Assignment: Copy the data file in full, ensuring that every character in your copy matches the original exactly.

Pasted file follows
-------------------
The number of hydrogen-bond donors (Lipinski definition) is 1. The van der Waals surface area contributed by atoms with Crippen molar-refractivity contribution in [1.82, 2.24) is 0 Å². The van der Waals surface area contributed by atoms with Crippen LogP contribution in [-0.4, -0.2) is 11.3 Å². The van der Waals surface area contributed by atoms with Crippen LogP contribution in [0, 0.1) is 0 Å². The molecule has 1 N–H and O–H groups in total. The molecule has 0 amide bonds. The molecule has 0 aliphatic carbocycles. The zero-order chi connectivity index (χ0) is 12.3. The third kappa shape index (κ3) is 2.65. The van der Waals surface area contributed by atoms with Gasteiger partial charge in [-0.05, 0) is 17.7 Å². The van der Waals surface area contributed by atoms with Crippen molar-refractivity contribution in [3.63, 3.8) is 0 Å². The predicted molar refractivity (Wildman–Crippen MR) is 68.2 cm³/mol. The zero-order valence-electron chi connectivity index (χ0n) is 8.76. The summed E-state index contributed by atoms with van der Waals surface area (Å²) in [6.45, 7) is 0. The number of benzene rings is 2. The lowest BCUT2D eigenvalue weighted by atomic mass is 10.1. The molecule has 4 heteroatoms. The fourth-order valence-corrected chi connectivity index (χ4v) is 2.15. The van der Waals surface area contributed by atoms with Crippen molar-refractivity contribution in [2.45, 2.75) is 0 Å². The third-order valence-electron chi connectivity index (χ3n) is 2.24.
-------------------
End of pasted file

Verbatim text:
The number of hydrogen-bond donors (Lipinski definition) is 1. The van der Waals surface area contributed by atoms with Crippen molar-refractivity contribution in [1.82, 2.24) is 0 Å². The van der Waals surface area contributed by atoms with Crippen LogP contribution in [-0.4, -0.2) is 11.3 Å². The van der Waals surface area contributed by atoms with Crippen LogP contribution in [0, 0.1) is 0 Å². The molecule has 1 N–H and O–H groups in total. The molecule has 0 amide bonds. The molecule has 0 aliphatic carbocycles. The zero-order chi connectivity index (χ0) is 12.3. The third kappa shape index (κ3) is 2.65. The van der Waals surface area contributed by atoms with Gasteiger partial charge in [-0.05, 0) is 17.7 Å². The van der Waals surface area contributed by atoms with Crippen molar-refractivity contribution in [3.63, 3.8) is 0 Å². The predicted molar refractivity (Wildman–Crippen MR) is 68.2 cm³/mol. The zero-order valence-electron chi connectivity index (χ0n) is 8.76. The summed E-state index contributed by atoms with van der Waals surface area (Å²) in [6.45, 7) is 0. The number of benzene rings is 2. The lowest BCUT2D eigenvalue weighted by atomic mass is 10.1. The molecule has 4 heteroatoms. The fourth-order valence-corrected chi connectivity index (χ4v) is 2.15. The van der Waals surface area contributed by atoms with Crippen molar-refractivity contribution in [2.45, 2.75) is 0 Å². The third-order valence-electron chi connectivity index (χ3n) is 2.24.